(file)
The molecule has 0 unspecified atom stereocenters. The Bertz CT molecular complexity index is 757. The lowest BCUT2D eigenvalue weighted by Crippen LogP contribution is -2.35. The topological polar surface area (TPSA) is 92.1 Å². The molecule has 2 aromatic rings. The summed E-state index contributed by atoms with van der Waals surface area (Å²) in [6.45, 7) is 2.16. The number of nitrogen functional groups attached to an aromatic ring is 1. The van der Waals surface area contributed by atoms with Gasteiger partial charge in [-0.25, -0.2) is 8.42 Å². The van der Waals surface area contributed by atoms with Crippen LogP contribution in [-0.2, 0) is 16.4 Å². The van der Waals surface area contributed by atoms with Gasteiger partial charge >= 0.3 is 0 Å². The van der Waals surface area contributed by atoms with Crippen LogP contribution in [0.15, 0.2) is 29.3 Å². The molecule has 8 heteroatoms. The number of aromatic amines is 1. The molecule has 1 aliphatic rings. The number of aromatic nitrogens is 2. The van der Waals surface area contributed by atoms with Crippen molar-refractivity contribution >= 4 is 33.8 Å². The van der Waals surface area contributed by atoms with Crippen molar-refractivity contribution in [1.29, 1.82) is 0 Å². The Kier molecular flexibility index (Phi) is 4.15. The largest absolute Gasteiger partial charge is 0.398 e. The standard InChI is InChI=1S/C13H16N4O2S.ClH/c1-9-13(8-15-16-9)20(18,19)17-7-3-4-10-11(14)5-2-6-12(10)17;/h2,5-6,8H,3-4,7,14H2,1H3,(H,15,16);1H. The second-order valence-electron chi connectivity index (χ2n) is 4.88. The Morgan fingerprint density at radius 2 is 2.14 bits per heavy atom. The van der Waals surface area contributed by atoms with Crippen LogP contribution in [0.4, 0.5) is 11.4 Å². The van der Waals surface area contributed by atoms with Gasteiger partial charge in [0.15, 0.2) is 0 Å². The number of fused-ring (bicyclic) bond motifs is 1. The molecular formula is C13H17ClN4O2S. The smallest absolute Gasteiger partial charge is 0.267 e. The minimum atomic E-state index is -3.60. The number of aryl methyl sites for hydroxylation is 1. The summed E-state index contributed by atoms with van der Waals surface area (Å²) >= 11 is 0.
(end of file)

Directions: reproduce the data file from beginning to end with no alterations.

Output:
The molecule has 0 unspecified atom stereocenters. The Bertz CT molecular complexity index is 757. The lowest BCUT2D eigenvalue weighted by Crippen LogP contribution is -2.35. The topological polar surface area (TPSA) is 92.1 Å². The molecule has 2 aromatic rings. The summed E-state index contributed by atoms with van der Waals surface area (Å²) in [6.45, 7) is 2.16. The number of nitrogen functional groups attached to an aromatic ring is 1. The van der Waals surface area contributed by atoms with Gasteiger partial charge in [-0.25, -0.2) is 8.42 Å². The van der Waals surface area contributed by atoms with Crippen LogP contribution in [-0.2, 0) is 16.4 Å². The van der Waals surface area contributed by atoms with Gasteiger partial charge >= 0.3 is 0 Å². The van der Waals surface area contributed by atoms with Crippen LogP contribution in [0.15, 0.2) is 29.3 Å². The molecule has 8 heteroatoms. The number of aromatic amines is 1. The molecule has 1 aliphatic rings. The number of aromatic nitrogens is 2. The van der Waals surface area contributed by atoms with Crippen molar-refractivity contribution >= 4 is 33.8 Å². The van der Waals surface area contributed by atoms with Crippen molar-refractivity contribution in [1.29, 1.82) is 0 Å². The Kier molecular flexibility index (Phi) is 4.15. The largest absolute Gasteiger partial charge is 0.398 e. The standard InChI is InChI=1S/C13H16N4O2S.ClH/c1-9-13(8-15-16-9)20(18,19)17-7-3-4-10-11(14)5-2-6-12(10)17;/h2,5-6,8H,3-4,7,14H2,1H3,(H,15,16);1H. The second-order valence-electron chi connectivity index (χ2n) is 4.88. The Morgan fingerprint density at radius 2 is 2.14 bits per heavy atom. The van der Waals surface area contributed by atoms with Crippen LogP contribution in [0.4, 0.5) is 11.4 Å². The van der Waals surface area contributed by atoms with Gasteiger partial charge in [0.15, 0.2) is 0 Å². The number of fused-ring (bicyclic) bond motifs is 1. The molecular formula is C13H17ClN4O2S. The smallest absolute Gasteiger partial charge is 0.267 e. The minimum atomic E-state index is -3.60. The number of aryl methyl sites for hydroxylation is 1. The summed E-state index contributed by atoms with van der Waals surface area (Å²) >= 11 is 0.